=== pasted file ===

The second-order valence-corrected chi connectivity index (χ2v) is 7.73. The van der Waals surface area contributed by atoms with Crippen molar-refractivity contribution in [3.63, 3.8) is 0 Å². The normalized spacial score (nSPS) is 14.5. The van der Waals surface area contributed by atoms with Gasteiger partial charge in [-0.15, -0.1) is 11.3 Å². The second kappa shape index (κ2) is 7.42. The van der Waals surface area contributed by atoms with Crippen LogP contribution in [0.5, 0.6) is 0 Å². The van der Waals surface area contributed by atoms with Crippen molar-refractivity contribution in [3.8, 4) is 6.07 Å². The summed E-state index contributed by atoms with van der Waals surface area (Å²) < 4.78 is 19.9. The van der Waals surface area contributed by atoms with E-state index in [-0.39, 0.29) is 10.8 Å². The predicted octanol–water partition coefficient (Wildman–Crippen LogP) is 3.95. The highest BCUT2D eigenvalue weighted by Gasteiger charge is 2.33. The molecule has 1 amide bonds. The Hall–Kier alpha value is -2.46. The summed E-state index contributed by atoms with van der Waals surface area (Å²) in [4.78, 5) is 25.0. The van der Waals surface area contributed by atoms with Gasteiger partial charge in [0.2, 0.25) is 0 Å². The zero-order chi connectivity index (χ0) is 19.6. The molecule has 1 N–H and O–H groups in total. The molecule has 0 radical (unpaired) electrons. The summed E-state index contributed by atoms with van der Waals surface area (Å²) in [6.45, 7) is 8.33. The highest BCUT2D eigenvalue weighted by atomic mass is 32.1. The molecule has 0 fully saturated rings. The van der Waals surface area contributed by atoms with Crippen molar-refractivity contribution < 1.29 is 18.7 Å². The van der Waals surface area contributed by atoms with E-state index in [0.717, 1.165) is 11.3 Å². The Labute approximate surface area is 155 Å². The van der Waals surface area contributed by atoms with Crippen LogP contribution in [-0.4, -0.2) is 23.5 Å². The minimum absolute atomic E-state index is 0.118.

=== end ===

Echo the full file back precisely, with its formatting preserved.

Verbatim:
The second-order valence-corrected chi connectivity index (χ2v) is 7.73. The van der Waals surface area contributed by atoms with Crippen molar-refractivity contribution in [3.63, 3.8) is 0 Å². The normalized spacial score (nSPS) is 14.5. The van der Waals surface area contributed by atoms with Gasteiger partial charge in [-0.15, -0.1) is 11.3 Å². The second kappa shape index (κ2) is 7.42. The van der Waals surface area contributed by atoms with Crippen LogP contribution in [0.5, 0.6) is 0 Å². The van der Waals surface area contributed by atoms with Crippen molar-refractivity contribution in [3.8, 4) is 6.07 Å². The summed E-state index contributed by atoms with van der Waals surface area (Å²) < 4.78 is 19.9. The van der Waals surface area contributed by atoms with E-state index in [-0.39, 0.29) is 10.8 Å². The predicted octanol–water partition coefficient (Wildman–Crippen LogP) is 3.95. The highest BCUT2D eigenvalue weighted by Gasteiger charge is 2.33. The molecule has 1 amide bonds. The Hall–Kier alpha value is -2.46. The summed E-state index contributed by atoms with van der Waals surface area (Å²) in [4.78, 5) is 25.0. The van der Waals surface area contributed by atoms with Gasteiger partial charge in [0.2, 0.25) is 0 Å². The zero-order chi connectivity index (χ0) is 19.6. The molecule has 1 N–H and O–H groups in total. The molecule has 0 radical (unpaired) electrons. The summed E-state index contributed by atoms with van der Waals surface area (Å²) in [6.45, 7) is 8.33. The highest BCUT2D eigenvalue weighted by atomic mass is 32.1. The molecule has 0 fully saturated rings. The van der Waals surface area contributed by atoms with Crippen molar-refractivity contribution < 1.29 is 18.7 Å². The van der Waals surface area contributed by atoms with E-state index in [0.717, 1.165) is 11.3 Å². The Labute approximate surface area is 155 Å². The van der Waals surface area contributed by atoms with Crippen LogP contribution in [-0.4, -0.2) is 23.5 Å². The minimum absolute atomic E-state index is 0.118.